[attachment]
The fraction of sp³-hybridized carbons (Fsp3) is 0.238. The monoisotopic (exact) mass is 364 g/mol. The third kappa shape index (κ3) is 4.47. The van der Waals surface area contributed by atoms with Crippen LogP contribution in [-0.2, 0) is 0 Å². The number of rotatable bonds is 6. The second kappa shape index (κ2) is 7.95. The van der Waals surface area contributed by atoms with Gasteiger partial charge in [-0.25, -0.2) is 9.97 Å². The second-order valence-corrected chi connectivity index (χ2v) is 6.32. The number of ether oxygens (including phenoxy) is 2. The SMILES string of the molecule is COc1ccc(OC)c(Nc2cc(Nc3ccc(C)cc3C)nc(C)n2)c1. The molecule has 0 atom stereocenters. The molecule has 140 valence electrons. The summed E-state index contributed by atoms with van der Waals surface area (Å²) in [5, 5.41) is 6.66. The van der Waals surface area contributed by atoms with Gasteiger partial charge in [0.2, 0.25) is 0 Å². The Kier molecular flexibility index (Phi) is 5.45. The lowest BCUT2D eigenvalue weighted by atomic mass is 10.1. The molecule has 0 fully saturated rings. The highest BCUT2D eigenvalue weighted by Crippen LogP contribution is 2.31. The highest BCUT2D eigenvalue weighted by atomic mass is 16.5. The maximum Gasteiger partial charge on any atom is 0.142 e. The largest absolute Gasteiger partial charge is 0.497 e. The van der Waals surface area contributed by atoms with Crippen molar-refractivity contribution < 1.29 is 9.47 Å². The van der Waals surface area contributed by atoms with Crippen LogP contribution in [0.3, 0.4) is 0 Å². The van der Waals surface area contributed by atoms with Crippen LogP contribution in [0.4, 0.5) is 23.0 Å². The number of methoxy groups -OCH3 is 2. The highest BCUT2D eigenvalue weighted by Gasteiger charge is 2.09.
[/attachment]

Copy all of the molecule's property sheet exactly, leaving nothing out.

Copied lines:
The fraction of sp³-hybridized carbons (Fsp3) is 0.238. The monoisotopic (exact) mass is 364 g/mol. The third kappa shape index (κ3) is 4.47. The van der Waals surface area contributed by atoms with Crippen LogP contribution in [-0.2, 0) is 0 Å². The number of rotatable bonds is 6. The second kappa shape index (κ2) is 7.95. The van der Waals surface area contributed by atoms with Gasteiger partial charge in [-0.25, -0.2) is 9.97 Å². The second-order valence-corrected chi connectivity index (χ2v) is 6.32. The number of ether oxygens (including phenoxy) is 2. The SMILES string of the molecule is COc1ccc(OC)c(Nc2cc(Nc3ccc(C)cc3C)nc(C)n2)c1. The molecule has 0 atom stereocenters. The molecule has 140 valence electrons. The summed E-state index contributed by atoms with van der Waals surface area (Å²) in [5, 5.41) is 6.66. The van der Waals surface area contributed by atoms with Gasteiger partial charge in [0.2, 0.25) is 0 Å². The Kier molecular flexibility index (Phi) is 5.45. The lowest BCUT2D eigenvalue weighted by atomic mass is 10.1. The molecule has 0 fully saturated rings. The highest BCUT2D eigenvalue weighted by Crippen LogP contribution is 2.31. The highest BCUT2D eigenvalue weighted by atomic mass is 16.5. The maximum Gasteiger partial charge on any atom is 0.142 e. The largest absolute Gasteiger partial charge is 0.497 e. The van der Waals surface area contributed by atoms with Crippen molar-refractivity contribution < 1.29 is 9.47 Å². The van der Waals surface area contributed by atoms with Crippen LogP contribution in [0.3, 0.4) is 0 Å². The van der Waals surface area contributed by atoms with Crippen LogP contribution in [0.4, 0.5) is 23.0 Å². The number of methoxy groups -OCH3 is 2. The highest BCUT2D eigenvalue weighted by Gasteiger charge is 2.09.